And I love the whole carbs = the only source of energy nonsense. I have an active job, especially the first two hours when we’re unloading a truck. I had bacon and eggs w/ heavy cream this morning for breakfast. Six hours later, I’m still doing fine. Plenty of energy and only getting slightly hungry.

    My suspicion is that they intentionally test people before they’ve had time to adapt.

    • Bryan Harris says:

      > My suspicion is that they intentionally test people before they’ve had time to adapt.

      I think it’s at least possible that they simply don’t know what they’re doing.

      http://en.wikipedia.org/wiki/Hanlon's_razor

      PS – All their talk reminds me of the famous “don’t swim for thirty minutes after you eat” or “drink eight eight-ounce glasses of water per day” kind of advice I heard growing up.

    • Nowhereman says:

      “My suspicion is that they intentionally test people before they’ve had time to adapt.”

      After my own personal experience with a grant-starved researcher, I suspect that the researchers pulled a trick like putting the LC group on a low-fat, low carb diet, but called it “high fat” because maybe they increased the intake from 25 grams of fat to 30 or something like that.

      They do come up with some strange definitions now and then.

  16. George Wilson says:

    Randal, I checked the link. I looked at the comments (a little) and there were a lot of trolls. Plus it’s one of those websites that has micro updates the just fills your track back with the same URL so you just can’t back out. I hope there is a special place in Hell for programmers that do that. You know where ice water is just a step away but every time they step they stay in the same place.

    Personally, like Tom, I do a lot better LCHF than I ever did on the Food Pyramid. I’m 61 and have plenty of energy for a day’s activities. I’m not perfect and occasionally stray and pay. Eat a cookie and crash.

    The author is probably one of those people, you know the ones, who’ve never had a weight problem, can eat their food-crack diets and just assumes it’ll work for everybody.

  17. Don in Arkansas says:

    I’ve been experimenting with IF for the last week, trying to tweak my eating habits to break a long weight loss stall. I work an afternoon shift (1:00 p.m.- 9:30 p.m.) I have been eating only after I get home from work at 9:30 and then in bed usually by midnight. I try to eat about a 60/10/30 fat,carb,protein ratio, sometimes a bit higher on the fat and eat to satiety. I find that I have enough energy to do work around my place, energy to get through a day at work, and I don’t get particularly hungry during the 24 hour period. So far, since Monday, I had about 2.5# weight loss and frankly, I feel great. I’m 67, btw. Mainstream nutrition advice just sucks, doesn’t it.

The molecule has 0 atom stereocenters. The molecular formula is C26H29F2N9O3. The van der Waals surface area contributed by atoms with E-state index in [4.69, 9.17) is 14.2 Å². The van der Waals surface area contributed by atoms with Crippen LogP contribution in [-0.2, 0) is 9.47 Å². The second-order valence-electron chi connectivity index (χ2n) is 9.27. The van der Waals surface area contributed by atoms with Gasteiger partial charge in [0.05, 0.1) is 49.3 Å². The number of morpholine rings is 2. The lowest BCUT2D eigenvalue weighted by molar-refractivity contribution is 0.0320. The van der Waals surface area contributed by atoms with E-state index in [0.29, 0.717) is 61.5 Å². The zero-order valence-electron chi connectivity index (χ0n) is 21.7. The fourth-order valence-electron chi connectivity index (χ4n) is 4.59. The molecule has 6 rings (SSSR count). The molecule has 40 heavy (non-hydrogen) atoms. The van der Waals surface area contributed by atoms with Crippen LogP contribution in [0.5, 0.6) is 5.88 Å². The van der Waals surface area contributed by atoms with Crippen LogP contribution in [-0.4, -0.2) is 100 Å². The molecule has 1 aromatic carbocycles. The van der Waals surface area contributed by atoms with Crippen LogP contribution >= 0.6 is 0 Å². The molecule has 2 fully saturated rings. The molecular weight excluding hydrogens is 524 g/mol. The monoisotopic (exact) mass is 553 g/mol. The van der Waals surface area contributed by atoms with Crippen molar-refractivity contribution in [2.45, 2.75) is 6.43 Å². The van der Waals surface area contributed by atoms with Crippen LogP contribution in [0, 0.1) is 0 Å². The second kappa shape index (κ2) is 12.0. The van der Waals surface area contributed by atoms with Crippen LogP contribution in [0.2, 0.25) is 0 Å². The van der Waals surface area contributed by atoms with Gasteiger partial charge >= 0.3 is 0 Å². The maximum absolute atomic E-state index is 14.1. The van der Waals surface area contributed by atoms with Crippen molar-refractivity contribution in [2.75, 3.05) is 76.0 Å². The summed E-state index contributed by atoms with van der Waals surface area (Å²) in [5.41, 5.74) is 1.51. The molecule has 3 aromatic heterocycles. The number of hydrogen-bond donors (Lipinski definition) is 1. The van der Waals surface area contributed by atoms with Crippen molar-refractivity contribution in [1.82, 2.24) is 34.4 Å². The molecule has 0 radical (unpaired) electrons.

Mainstream advice is great if you’re in the grain business. Otherwise, it sucks.

  18. Leo says:

    Tom, great blog.
    I’ve been doing low carb for over 3 years drop 35 lbs now at normal weight.
    In reading your article I noticed your blood glucose at 105. That’s my maximum target, generally it’s under that number 24/7.
    Recently, I had a Relion A1C home test done and was shocked to see it at 5.8. That means it’s an average of 120 mg/dl !
    I’ve had at least 6 tests done by this method in the past that ranged from 5.2 to recently 5.8.
    Have you done an A1C recently? How did it go ?
    Should I just throw in the towel and go for the “The ideal diet is 50 to 55% complex carbohydrates” and see what happens? LOL
    Thanks Bro,

    I haven’t done an A1C test. I check my glucose levels a few times per week. If it’s generally in the 80-110 range, I’m good with that.

  19. Chuck says:

    Sadly I watch a co-worker go through this everyday. Even after munching on candy (sometimes along with sunflower seeds in the shell) from starting time to 1st break (2h 20min), she is so hungry that she can not concentrate on anything but going to break and eating. When she comes back she says she feels so much better. She was even told at the last health screening at work that she may be diabetic. I have tried nudging her to the low-carb side, but she is very resistant. She keeps trying the low-calorie method only to fail time and time again. I won’t push her, but it’s hard to watch a friend do this to themselves. It really is like watching a drug addict trying to kick the habit and going right back.

    It is difficult to watch people do that to themselves. My policy is to mention what I know once and only once. If they’re interested, they start asking questions. If they resist, I know there’s no point in continuing.

    • Bret says: